Three American priests have been permanently removed from public ministry over allegations of sexual abuse and misconduct involving minors.
Archbishop Charles J. Chaput of Philadelphia declared on April 6 that Reverend Joseph J. Gallagher and Reverend Mark Gaspar are unsuitable for ministry due to violations of church values, while also permanently removing Monsignor Richard T. Powers from services.
The first priest, Gallagher, is twice accused of sexual misconduct with altar boys during the 1980s, with one of his accusers killing himself in 2009 after church officials declined to act against Gallagher.
“Gallagher belongs in prison, but because of the Archdiocese’s cover up, the criminal statutes of limitations for these victims expired long ago,” said Marci Hamilton, the attorney for the family of the deceased victim.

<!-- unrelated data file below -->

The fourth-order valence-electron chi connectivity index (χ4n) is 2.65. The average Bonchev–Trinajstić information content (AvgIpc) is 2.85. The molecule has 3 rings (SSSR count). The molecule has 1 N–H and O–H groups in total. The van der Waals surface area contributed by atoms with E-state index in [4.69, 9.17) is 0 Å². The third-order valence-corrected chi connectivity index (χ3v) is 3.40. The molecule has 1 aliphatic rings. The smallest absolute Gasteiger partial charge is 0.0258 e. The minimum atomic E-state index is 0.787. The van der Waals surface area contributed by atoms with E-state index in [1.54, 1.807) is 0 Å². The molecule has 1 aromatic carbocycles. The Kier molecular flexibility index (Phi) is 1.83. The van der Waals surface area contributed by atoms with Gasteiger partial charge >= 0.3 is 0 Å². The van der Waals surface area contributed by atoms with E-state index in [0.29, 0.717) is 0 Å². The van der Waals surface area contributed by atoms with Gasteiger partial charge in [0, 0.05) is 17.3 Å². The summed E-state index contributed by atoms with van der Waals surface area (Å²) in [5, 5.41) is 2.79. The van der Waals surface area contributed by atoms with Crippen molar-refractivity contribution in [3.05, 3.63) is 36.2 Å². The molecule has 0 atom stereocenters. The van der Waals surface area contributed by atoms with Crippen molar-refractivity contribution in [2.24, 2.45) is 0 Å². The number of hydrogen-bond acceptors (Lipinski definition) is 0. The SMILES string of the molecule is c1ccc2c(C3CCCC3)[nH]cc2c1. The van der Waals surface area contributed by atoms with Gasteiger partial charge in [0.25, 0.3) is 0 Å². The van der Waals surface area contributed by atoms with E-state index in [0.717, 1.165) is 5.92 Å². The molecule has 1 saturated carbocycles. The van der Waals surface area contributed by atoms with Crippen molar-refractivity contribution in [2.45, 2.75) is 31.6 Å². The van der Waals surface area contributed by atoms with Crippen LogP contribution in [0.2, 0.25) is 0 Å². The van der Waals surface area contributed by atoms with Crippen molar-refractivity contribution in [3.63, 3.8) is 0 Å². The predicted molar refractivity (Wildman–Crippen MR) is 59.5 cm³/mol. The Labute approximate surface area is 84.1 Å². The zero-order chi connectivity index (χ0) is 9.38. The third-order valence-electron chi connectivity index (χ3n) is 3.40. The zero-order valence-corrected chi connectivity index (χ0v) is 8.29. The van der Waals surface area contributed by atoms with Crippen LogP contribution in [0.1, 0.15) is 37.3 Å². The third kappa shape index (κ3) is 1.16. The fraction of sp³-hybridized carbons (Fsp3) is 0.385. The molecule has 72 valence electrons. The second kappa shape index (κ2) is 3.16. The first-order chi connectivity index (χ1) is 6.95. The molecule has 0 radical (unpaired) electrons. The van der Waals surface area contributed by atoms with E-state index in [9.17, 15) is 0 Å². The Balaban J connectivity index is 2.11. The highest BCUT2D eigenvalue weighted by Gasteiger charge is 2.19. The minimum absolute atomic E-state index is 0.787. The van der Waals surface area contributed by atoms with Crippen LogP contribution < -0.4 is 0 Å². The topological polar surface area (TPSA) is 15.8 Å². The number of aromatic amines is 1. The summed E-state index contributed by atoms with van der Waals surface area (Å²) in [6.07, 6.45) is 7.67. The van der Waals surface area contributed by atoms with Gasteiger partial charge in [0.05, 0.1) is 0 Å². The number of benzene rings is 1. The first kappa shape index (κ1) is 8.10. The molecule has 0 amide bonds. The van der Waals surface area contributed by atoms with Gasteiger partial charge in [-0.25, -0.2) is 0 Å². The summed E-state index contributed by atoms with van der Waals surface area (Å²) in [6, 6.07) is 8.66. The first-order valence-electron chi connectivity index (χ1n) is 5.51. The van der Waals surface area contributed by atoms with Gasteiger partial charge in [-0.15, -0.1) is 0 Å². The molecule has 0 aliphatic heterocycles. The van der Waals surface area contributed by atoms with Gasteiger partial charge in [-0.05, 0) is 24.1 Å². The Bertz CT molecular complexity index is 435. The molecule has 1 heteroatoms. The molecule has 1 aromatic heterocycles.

The church refused to provide further details on the second priest, Gaspar, but added that such abuse can vary between inappropriate comments to the “grooming” of abuse victims.
The third priest, Powers, was suspended over allegations that he sexually abused a 17-year-old girl in Venezuela 40 years ago.
The Roman Catholic Church has been hit by numerous scandals in the US and Europe in the past few years, involving allegations of covering up the sexual abuse of children by priests, to protect pedophiles and its own reputation.
Reports discovered that more than 4,000 US priests have faced sexual abuse allegations since the 1950s, in cases involving more than 10,000 children – mostly boys.
On March 13, Cardinal Jorge Mario Bergoglio of Argentina was named the new pope of the Roman Catholic Church, with the Survivors Network of Those Abused by Priests (SNAP) calling on newly-elected Pope Francis to put fighting sex crimes by priests on top priority of churchly duties.